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www.thereporterethiopia.com By Kaleyesus Bekele
The minerals export sector which was one of the main foreign currency earners until recently is deteriorating further.

According to a six month report presented by the Ministry of Mines, Petroleum and Natural Gas (MMPNG) this week, the performance of the mining sector is going from bad to worse. The reported stated that in the past six months the country earned only 60.5 million dollars from minerals export.

According to the six month performance report, mining companies produced and exported 846 kg of gold, 1,569.63 cubic meter of marble and 45.74 tons of tantalum and earned 30.62 million dollars, less by 33.87 percent compared to the foreign currency earned last year in the same period and attained only 33.15 percent of the target set by the Ministry.

In the past six month, artisanal miners produced 500.36 kg of gold, 743.58 kg of unprocessed opal and 207.86 kg of polished opal, 11900 ton other jewelleries and 74.35 tons of tantalum and supplied to the National Bank of Ethiopia and international market brining only 29.89 million dollars, less by 50 percent compared to the foreign currency earned last year in the same period. It also attained only 12.9 percent of the target set by the Ministry.

Officials of the Ministry of Mines, Petroleum and Natural Gas deliberated on the poor performance of the sector with employees of the Ministry. The officials attributed the decline in the foreign currency earnings to soaring contraband minerals trade, falling commodity prices and political instability in some minerals producing parts of the country.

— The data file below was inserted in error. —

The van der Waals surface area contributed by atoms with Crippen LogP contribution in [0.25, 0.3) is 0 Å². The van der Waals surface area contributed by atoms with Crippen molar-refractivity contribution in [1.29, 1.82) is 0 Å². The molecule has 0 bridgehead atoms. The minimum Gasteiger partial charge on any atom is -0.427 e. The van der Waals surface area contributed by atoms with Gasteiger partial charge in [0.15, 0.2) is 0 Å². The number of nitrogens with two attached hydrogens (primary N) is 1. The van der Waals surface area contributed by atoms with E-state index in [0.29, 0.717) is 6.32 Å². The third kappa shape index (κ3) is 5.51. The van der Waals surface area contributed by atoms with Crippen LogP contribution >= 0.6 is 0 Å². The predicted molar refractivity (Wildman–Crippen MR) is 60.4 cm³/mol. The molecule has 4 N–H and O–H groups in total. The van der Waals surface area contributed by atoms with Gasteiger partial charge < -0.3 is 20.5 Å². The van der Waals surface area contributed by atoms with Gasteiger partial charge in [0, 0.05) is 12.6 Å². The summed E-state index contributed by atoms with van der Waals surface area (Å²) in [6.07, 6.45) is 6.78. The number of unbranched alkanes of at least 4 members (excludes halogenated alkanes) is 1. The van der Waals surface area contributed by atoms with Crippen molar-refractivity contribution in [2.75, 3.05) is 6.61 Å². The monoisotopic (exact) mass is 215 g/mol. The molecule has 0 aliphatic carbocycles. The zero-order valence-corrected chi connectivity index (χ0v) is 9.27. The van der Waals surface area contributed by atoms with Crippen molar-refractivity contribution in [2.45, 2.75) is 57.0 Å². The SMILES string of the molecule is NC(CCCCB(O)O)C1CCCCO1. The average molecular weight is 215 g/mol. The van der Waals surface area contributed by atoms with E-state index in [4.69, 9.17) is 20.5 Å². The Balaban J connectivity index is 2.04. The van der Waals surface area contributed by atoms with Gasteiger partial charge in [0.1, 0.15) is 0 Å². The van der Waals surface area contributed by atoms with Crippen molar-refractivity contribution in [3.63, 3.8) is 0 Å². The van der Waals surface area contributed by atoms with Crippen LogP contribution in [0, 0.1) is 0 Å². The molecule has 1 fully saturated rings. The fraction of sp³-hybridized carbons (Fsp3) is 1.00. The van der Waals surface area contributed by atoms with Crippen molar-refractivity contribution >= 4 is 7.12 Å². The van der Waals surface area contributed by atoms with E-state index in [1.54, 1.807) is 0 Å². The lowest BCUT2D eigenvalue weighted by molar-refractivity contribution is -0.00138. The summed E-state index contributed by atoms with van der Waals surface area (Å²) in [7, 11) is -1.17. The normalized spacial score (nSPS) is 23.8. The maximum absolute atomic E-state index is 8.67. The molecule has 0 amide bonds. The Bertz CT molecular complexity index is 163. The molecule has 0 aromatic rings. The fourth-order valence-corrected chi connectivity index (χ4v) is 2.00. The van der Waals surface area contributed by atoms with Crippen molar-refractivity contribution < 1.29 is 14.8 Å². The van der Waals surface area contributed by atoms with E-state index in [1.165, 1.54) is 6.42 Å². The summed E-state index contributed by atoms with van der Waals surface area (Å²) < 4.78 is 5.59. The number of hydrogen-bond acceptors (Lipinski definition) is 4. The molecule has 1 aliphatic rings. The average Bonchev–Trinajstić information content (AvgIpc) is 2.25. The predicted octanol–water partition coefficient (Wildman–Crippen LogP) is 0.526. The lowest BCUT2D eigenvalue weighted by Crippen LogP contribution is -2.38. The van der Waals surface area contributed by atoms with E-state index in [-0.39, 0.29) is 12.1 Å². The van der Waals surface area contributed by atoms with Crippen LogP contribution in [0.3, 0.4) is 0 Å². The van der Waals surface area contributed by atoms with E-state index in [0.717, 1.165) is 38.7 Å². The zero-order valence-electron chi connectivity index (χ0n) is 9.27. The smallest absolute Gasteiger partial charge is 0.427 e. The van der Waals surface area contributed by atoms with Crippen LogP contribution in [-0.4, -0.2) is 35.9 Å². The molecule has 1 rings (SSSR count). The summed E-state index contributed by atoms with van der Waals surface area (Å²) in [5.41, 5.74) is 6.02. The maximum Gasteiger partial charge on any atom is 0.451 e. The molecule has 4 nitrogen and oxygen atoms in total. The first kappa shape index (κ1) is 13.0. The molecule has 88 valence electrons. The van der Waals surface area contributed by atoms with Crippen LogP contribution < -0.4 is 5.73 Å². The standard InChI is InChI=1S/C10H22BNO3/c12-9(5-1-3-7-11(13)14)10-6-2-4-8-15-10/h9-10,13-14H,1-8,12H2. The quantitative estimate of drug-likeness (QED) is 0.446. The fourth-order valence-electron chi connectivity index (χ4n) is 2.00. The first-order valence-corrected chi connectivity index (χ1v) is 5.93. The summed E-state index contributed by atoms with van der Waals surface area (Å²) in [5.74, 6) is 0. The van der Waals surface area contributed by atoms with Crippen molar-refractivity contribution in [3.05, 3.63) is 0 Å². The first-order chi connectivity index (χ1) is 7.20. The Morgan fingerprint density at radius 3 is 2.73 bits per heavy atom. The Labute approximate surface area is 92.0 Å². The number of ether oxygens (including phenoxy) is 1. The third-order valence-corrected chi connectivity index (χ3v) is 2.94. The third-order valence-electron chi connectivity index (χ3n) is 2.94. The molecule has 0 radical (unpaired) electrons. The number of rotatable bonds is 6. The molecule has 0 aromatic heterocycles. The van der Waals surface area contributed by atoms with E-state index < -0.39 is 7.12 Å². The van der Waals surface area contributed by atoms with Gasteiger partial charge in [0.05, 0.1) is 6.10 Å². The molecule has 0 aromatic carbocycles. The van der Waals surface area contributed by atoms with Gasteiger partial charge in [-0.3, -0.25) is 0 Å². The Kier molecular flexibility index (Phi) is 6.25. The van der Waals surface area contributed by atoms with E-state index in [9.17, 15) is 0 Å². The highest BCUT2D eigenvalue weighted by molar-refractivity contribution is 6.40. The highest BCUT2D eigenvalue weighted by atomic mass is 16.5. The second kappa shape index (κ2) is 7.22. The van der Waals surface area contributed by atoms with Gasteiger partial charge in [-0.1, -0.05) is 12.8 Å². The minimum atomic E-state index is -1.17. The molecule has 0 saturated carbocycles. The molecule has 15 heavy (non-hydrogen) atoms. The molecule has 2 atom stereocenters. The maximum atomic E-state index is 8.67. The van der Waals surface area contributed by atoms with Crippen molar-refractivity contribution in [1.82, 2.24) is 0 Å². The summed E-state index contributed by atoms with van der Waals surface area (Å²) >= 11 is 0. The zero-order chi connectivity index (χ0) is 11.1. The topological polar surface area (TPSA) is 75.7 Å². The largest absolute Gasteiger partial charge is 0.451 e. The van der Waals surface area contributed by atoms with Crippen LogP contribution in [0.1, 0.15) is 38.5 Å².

Mineral export is one of Ethiopia’s major foreign currency earners. In the heydays, the country used to earn more than 600 million dollars from minerals export, gold contributing the lion’s share. A total of 170 companies are engaged in mineral exploration projects in the country. In 2011-2012 the mining sector earned 618 million dollars from mineral exports – two-third of that coming from artisanal mining. Artisanal miners used to generate 400 million dollars from the export of nine tons of gold annually. There are more than one million artisanal miners in five regional states-Tigray, Oromia, Benishangul, Gambella and Southern regional states.

The minerals export revenue dropped to 340 million dollars in 2013 following the global gold market crash. This has further declined to 230 million dollars last year. The government had planned to garner 800 million dollars from mineral exports yearly in GTP-I and a staggering two billion dollars in end of GTP-II. In a stark contrast, the mineral export is now fetching less than 200 million dollars.

The decline is mainly attributed to falling gold price in the international market. An ounce of gold, which was sold for 1,700 dollars, is now traded at 1200 dollars in the global market. Contraband gold trade has worsened the situation.

MIDROC Gold, the major large scale gold producer, exports its pure gold and silver to Europe, mainly to Switzerland. While artisanal miners’ cooperatives supply their gold to the central bank, the National Bank of Ethiopia.

Industry sources told The Reporter that in addition to the increasing illegal minerals trade the public riots that rocked the Oromia Regional State, a region known for its mineral wealth has deteriorated the performance of the mining sector.

Officials of the MMPNG were not available for comment.

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